Commitment to the peg is using all available resources on it.
In the case of Nu at the time, it was nonsensical to withhold funds from the peg with the goal of defending the peg. Is there any scenario where it does make sense?
Withholding funds from the peg or devaluing the currency by widening its spread will spook customers and make them want to reduce their holdings in the now unpredictably supported currency.
There was no other available resource for peg support than utilising the established Tier 6, i.e. NuShare sales.
What FLOT should have done is begin NuShare sales as soon as park rates were determined insufficient. By selling NuShares before trust in the currency is broken, impact to NSR market cap is minimized (which is not to say made insignificant). The NuShare value would likely have decreased whichever action was taken. Even with the market understanding that NuShares being sold is an intended dynamic for the situation it would possibly be pushed down an uncomfortable degree the first time.
Investors not already heavily invested will likely withdraw support from a company that abandons its product, in Nu’s case the peg.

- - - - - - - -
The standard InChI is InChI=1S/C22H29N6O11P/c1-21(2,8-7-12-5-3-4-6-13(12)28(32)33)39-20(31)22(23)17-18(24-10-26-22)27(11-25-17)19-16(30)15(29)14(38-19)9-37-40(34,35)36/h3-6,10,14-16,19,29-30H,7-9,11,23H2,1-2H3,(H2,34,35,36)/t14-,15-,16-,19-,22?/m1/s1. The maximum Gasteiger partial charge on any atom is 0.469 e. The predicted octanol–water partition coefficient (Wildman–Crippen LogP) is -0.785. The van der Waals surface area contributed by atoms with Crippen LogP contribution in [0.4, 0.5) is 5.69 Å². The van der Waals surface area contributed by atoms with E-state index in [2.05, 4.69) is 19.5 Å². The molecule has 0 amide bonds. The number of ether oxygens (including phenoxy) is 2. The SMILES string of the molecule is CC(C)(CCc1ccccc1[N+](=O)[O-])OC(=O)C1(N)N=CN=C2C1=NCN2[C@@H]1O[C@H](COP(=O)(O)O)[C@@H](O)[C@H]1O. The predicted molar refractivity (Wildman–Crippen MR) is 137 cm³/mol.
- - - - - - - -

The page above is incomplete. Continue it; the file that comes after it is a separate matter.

It’s possible @JordanLee’s motion to fire incompetent liquidity providers triggered the bank run with controversy (though the peg was already shaky days before). It’s possible he sold private NuBits and broke the peg at that point. None of that is a cause to condemn @JordanLee. The deeper issue here is what the motion made apparent, that liquidity wasn’t being provided at the tight spread customers had been promised.
Go back and read the motion. It makes perfect sense and isn’t at all as negative as I initially perceived it.
FLOT failed to acquire sufficient BTC to support the buy side. The group had never dealt with this situation before and lacked understanding of important dynamics involved. That led to widening of spreads and withholding of funds to desperately try slow down exiting customers.
A fear of utilising Tier 6 led to depleted Tier 1–4 and the broken peg.